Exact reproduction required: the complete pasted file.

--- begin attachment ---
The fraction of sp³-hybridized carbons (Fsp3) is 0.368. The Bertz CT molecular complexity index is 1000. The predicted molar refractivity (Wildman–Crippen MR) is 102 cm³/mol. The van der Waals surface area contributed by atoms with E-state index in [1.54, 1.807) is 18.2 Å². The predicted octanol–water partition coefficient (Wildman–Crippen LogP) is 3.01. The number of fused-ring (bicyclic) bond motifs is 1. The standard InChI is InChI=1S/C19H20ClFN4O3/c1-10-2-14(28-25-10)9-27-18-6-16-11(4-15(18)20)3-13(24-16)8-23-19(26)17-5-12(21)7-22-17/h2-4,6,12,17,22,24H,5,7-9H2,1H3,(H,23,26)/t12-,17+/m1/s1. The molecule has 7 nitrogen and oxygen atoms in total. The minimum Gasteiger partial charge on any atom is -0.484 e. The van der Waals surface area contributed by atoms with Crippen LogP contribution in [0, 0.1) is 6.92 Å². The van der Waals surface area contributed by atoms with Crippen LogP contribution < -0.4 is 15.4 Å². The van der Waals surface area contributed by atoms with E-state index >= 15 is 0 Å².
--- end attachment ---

The fraction of sp³-hybridized carbons (Fsp3) is 0.368. The Bertz CT molecular complexity index is 1000. The predicted molar refractivity (Wildman–Crippen MR) is 102 cm³/mol. The van der Waals surface area contributed by atoms with E-state index in [1.54, 1.807) is 18.2 Å². The predicted octanol–water partition coefficient (Wildman–Crippen LogP) is 3.01. The number of fused-ring (bicyclic) bond motifs is 1. The standard InChI is InChI=1S/C19H20ClFN4O3/c1-10-2-14(28-25-10)9-27-18-6-16-11(4-15(18)20)3-13(24-16)8-23-19(26)17-5-12(21)7-22-17/h2-4,6,12,17,22,24H,5,7-9H2,1H3,(H,23,26)/t12-,17+/m1/s1. The molecule has 7 nitrogen and oxygen atoms in total. The minimum Gasteiger partial charge on any atom is -0.484 e. The van der Waals surface area contributed by atoms with Crippen LogP contribution in [0, 0.1) is 6.92 Å². The van der Waals surface area contributed by atoms with Crippen LogP contribution < -0.4 is 15.4 Å². The van der Waals surface area contributed by atoms with E-state index >= 15 is 0 Å².